Overall not a bad show

TINTU LUKA... a silver in the 800m and a gold in the 4x400m relay.-PTI

India finished eighth in the final table with 11 gold, 10 silver and 36 bronze medals at Incheon. By Stan Rayan.

She has been through a lot in life. A world junior champion who saw her gold being taken away after a positive dope test years ago, Seema Punia skipped the 2006 Asian Games with rumours floating around that she had failed another dope test.

Guangzhou came but Seema, known as Seema Antil then, still could not make it to the Asian Games despite winning a bronze at the 2010 Commonwealth Games. Only the top two made it to the 2010 Asian Games and Seema again missed the bus.

“I thought of all those years, all the trouble I had been through, when life appeared very lonely with the doping talk going on around me,” said discus thrower Seema, after winning her maiden Asian Games gold in Incheon, clearly looking for redemption.

A few others were looking for redemption too, to start life afresh after the doping ban felled them three years ago. Priyanka Pawar and Mandeep Kaur had been among the relay runners who were caught in the country’s biggest doping scandal in 2011. And when they won the women’s 4x400m gold, along with Tintu Luka and M.R. Poovamma, one could notice the huge relief there too.

Athletics brought five golds at the last Asian Games in Guangzhou, this time there were only two but there are not many worried faces around. India had prepared impressively for the 2010 Commonwealth Games in New Delhi, its athletes had gone on many exposure tours, and when Guangzhou came, they were prepared.

This time, there were no foreign trips for our athletes. And the silver medals that came through men’s discus thrower Vikas Gowda, women’s 800m runner Tintu Luka, talented race walker Khushbir Kaur and hammer thrower Manju Bala are proof that there is still hope.

A shoulder injury suffered during the meet let Vikas down but Tintu will remember Incheon for long. In fact, her race was one of the highs for India at the Games. Looked down for long as somebody who messed up big races, Tintu finally ran the race of her life to take a very valuable silver medal, thereby shattering the many mental hurdles that had been pulling her down for a few years.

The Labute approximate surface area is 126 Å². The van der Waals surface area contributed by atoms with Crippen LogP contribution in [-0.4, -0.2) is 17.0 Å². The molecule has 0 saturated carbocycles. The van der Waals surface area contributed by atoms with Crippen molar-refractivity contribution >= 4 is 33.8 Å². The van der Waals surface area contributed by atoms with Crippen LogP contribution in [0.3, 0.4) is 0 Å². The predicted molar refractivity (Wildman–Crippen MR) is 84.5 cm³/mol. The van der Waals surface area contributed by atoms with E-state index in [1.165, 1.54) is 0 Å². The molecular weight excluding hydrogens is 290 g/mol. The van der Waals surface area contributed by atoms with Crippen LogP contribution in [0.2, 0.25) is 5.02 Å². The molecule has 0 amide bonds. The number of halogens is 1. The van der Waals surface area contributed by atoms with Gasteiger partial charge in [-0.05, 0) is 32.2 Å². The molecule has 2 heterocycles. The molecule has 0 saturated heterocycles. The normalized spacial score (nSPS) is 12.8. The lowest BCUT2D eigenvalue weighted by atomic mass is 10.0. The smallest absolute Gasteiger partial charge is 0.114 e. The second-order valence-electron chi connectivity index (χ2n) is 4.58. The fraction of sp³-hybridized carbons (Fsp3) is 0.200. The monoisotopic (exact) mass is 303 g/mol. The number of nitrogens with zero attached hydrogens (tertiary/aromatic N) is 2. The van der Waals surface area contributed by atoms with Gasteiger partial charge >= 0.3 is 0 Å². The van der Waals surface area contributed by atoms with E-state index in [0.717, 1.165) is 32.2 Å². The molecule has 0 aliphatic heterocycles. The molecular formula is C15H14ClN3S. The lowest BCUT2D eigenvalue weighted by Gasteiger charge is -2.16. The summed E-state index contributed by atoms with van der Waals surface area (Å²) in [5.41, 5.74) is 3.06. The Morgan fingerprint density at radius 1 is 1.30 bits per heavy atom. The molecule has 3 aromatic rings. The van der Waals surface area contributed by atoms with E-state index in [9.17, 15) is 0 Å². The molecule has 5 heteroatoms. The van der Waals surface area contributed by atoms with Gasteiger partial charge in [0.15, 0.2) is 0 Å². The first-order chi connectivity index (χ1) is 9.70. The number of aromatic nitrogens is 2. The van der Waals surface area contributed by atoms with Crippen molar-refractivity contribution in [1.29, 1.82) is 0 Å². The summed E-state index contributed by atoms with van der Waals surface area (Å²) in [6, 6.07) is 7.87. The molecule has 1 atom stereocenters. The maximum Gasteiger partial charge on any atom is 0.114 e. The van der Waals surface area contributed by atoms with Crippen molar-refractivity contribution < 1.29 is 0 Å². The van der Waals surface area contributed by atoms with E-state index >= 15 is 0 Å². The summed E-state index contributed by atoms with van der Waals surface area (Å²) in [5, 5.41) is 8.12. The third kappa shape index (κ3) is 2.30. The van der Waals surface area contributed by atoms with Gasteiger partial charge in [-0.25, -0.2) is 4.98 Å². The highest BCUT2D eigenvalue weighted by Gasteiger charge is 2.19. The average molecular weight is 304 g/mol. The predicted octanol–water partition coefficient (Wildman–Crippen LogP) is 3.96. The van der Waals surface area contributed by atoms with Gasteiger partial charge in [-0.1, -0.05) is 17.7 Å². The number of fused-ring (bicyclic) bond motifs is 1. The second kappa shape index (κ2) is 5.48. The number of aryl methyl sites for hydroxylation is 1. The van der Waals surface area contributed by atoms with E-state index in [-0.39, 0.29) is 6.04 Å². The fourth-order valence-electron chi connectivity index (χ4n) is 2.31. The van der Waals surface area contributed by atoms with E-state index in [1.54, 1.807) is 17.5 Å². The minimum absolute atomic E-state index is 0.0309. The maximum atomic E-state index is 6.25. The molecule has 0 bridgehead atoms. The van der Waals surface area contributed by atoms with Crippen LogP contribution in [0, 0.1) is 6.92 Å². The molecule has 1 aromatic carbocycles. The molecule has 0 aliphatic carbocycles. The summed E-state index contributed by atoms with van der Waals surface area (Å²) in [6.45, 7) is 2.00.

One saw that newly-gained confidence in the 4x400m relay where Tintu helped the Indian team from fourth place to the top spot while running the second leg. Mandeep and Poovamma, who ran a fine anchor, finally made the gold look easy.

While all the above performances have brought joy, the jumpers disappointed and very badly too.

Just three months ago, triple jumper Arpinder Singh leaped to the top of the Asian rankings with a superb 17.17m effort that made him a strong contender for the Asian Games gold. But all he could manage at Incheon was 16.41m for fifth place.

But Renjith Maheswary’s 15.67m was shocking. The Athletics Federation of India sent him to Incheon on the argument that Maheswary was a freak jumper who could produce a big jump out of nowhere despite a very disappointing season. But there was only disappointment.

Mayookha Johny and M. A. Prajusha, who had a no-mark against her name in triple jump with a muscle pull after a poor long jump series, were also a big flop.

India finished with 57 medals at Incheon, including 11 golds and 10 silvers, eight medals fewer than Guangzhou and three golds lesser too this time but when one considers the fact that cue sports and chess which provided six medals at Guangzhou were missing at Incheon, it is not a bad show at all.

On the positive side, sports like squash, archery and wrestling offered new hope.

London Olympic bronze medallist Yogeshwar Dutt ended a 28-year drought in wrestling while winning the gold while the compound team of Abhishek Verma, Sandeep Kumar and Rajat Chauhan brought archery’s first-ever gold at the Asian Games.

There was joy too for Jitu Rai with gold in shooting while former Olympic gold medallist Abhinav Bindra won his first individual medal in Asian Games’ tough field, with the 10m air rifle bronze and then virtually bid goodbye to professional shooting.

And of course, there was Mary Kom who despite all the hurdles she faced on the road to Incheon, returned with gold, the lone yellow for India in boxing. It should have probably been two golds for India in boxing but Sarita Rani was handed out an unfair deal by the judges in the lightweight semifinal which forced her to fight back in anger.

Sarita refused the bronze and with that broke a big controversy which hurt the Games in a big way.

Squash finally broke free with the men’s team taking the gold with Saurav Ghosal and Harinder Pal Singh Sandhu playing a major role while the women’s team, led by Dipika Pallikal and Ananka Alankamony, took a silver.

Sandeep Sejwal took just a bronze in the men’s 50m breaststroke but with world and Olympics champions around, every medal in swimming is worth its weight in gold.

And the Indian kabaddi teams, despite facing strong opposition from countries like Iran and South Korea, fought hard to retain the two golds. India, which finished sixth with 65 medals at Guangzhou, finished eighth in the final table with 11 gold, 10 silver and 36 bronze medals at Incheon.

Overall, it was not a bad Asian Games at all, though with some planning, it could have been a very happy one.